That’s a major change from the days when large-scale spam operations would buy a couple of dozen random domains, set them up in a bulletproof hosting environment and use them for months at a time. The ease with which these groups can buy domains and move from one to another within a few minutes represents a serious challenge for law enforcement and anti-spam groups. There have been some successes in the fight against spam in recent years, specifically the takedown of McColo. But there are thousands and thousands of smaller operators around the world, making spam a very distributed problem.

As Internet threats go, spam is not exactly sexy. (OK, some of it is.) It’s old, it’s boring and it’s really seen as more of a nuisance than a threat. And that’s part of the current problem that spam presents: It is, in fact, a threat and it’s being overlooked in favor or more buzzworthy attacks with three-letter acronyms.But spam volume remains high, accounting for roughly 88 percent of all email in the first half of 2010, according to the M86 report.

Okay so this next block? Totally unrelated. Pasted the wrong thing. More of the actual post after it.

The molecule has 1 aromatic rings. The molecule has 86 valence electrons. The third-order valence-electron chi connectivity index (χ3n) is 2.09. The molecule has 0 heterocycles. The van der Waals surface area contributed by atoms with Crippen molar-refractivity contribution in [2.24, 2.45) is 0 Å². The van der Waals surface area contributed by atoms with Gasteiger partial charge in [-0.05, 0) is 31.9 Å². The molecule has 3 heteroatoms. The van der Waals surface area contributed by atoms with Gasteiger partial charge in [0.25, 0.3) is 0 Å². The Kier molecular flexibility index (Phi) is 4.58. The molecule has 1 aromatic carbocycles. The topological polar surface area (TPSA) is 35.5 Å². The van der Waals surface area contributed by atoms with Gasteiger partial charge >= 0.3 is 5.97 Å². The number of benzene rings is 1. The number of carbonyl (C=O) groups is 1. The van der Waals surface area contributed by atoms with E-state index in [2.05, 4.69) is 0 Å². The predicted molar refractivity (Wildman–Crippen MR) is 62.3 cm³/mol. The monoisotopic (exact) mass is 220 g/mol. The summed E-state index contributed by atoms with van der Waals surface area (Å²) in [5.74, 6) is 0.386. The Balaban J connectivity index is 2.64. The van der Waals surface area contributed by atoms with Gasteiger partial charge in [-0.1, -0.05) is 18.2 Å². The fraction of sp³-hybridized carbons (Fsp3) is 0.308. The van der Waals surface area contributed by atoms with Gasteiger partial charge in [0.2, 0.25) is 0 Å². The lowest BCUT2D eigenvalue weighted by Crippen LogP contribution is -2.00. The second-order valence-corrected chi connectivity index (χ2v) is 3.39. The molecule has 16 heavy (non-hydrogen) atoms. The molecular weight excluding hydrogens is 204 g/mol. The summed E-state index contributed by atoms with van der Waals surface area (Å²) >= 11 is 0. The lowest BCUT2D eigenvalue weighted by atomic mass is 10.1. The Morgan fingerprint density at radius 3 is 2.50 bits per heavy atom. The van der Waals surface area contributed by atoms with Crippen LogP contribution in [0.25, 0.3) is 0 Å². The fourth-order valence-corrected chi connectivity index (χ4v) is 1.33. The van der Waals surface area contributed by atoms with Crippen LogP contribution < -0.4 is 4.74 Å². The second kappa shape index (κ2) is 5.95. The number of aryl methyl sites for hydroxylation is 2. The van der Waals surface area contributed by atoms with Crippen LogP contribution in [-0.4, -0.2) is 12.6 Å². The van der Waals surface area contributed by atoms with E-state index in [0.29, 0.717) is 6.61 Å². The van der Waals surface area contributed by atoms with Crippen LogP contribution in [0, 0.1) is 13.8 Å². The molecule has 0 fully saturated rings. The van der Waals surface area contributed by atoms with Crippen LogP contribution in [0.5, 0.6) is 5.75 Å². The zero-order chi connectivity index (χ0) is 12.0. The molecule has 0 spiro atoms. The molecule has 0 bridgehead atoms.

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Spam continues to be a major mechanism for spreading malware and is also a key piece of the botnet puzzle. Most of the major botnets are used to deliver spam, especially pharmaceutical spam, and some of those messages also contain malware. That malware often is a copy of a bot program that will then turn the infected machine into a spam engine, perpetuating the cycle.

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Discussion

  • Anonymous on

    This is *not* news. Spammers have been doing this for at least a year, quite possibly longer.